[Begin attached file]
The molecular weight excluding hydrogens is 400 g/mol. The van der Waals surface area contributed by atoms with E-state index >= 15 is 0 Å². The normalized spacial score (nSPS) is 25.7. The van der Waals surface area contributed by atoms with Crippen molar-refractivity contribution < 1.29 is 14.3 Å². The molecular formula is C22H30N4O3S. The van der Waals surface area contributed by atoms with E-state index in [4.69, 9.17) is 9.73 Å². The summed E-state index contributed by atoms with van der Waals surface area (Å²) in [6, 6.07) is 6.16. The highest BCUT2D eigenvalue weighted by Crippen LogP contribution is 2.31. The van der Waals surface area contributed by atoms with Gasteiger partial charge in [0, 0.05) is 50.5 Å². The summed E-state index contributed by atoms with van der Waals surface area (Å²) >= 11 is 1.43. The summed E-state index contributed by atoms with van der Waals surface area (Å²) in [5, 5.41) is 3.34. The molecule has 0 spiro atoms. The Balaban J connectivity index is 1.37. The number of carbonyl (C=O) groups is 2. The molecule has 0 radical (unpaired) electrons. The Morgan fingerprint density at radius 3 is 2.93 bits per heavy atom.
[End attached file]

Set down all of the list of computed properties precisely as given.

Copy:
The molecular weight excluding hydrogens is 400 g/mol. The van der Waals surface area contributed by atoms with E-state index >= 15 is 0 Å². The normalized spacial score (nSPS) is 25.7. The van der Waals surface area contributed by atoms with Crippen molar-refractivity contribution < 1.29 is 14.3 Å². The molecular formula is C22H30N4O3S. The van der Waals surface area contributed by atoms with E-state index in [4.69, 9.17) is 9.73 Å². The summed E-state index contributed by atoms with van der Waals surface area (Å²) in [6, 6.07) is 6.16. The highest BCUT2D eigenvalue weighted by Crippen LogP contribution is 2.31. The van der Waals surface area contributed by atoms with Gasteiger partial charge in [0, 0.05) is 50.5 Å². The summed E-state index contributed by atoms with van der Waals surface area (Å²) >= 11 is 1.43. The summed E-state index contributed by atoms with van der Waals surface area (Å²) in [5, 5.41) is 3.34. The molecule has 0 spiro atoms. The Balaban J connectivity index is 1.37. The number of carbonyl (C=O) groups is 2. The molecule has 0 radical (unpaired) electrons. The Morgan fingerprint density at radius 3 is 2.93 bits per heavy atom.